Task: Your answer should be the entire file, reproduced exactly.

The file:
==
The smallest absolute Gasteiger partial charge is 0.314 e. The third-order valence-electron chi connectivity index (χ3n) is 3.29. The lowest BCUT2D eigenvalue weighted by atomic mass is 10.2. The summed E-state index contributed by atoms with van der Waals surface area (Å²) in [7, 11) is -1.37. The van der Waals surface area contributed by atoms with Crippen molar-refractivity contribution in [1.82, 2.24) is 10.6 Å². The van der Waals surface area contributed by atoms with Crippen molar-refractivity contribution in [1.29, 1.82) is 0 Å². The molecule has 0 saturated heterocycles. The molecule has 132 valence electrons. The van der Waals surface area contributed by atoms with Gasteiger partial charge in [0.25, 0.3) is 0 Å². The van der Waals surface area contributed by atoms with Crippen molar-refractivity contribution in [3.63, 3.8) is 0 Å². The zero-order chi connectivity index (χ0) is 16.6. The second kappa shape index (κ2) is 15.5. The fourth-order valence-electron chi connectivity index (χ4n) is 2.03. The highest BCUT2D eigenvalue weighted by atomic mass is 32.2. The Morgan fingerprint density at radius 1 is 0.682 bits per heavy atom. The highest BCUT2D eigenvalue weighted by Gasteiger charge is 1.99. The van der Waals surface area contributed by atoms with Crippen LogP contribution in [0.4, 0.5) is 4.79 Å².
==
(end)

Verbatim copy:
The smallest absolute Gasteiger partial charge is 0.314 e. The third-order valence-electron chi connectivity index (χ3n) is 3.29. The lowest BCUT2D eigenvalue weighted by atomic mass is 10.2. The summed E-state index contributed by atoms with van der Waals surface area (Å²) in [7, 11) is -1.37. The van der Waals surface area contributed by atoms with Crippen molar-refractivity contribution in [1.82, 2.24) is 10.6 Å². The van der Waals surface area contributed by atoms with Crippen molar-refractivity contribution in [1.29, 1.82) is 0 Å². The molecule has 0 saturated heterocycles. The molecule has 132 valence electrons. The van der Waals surface area contributed by atoms with Gasteiger partial charge in [0.25, 0.3) is 0 Å². The van der Waals surface area contributed by atoms with Crippen molar-refractivity contribution in [3.63, 3.8) is 0 Å². The zero-order chi connectivity index (χ0) is 16.6. The second kappa shape index (κ2) is 15.5. The fourth-order valence-electron chi connectivity index (χ4n) is 2.03. The highest BCUT2D eigenvalue weighted by atomic mass is 32.2. The Morgan fingerprint density at radius 1 is 0.682 bits per heavy atom. The highest BCUT2D eigenvalue weighted by Gasteiger charge is 1.99. The van der Waals surface area contributed by atoms with Crippen LogP contribution in [0.4, 0.5) is 4.79 Å².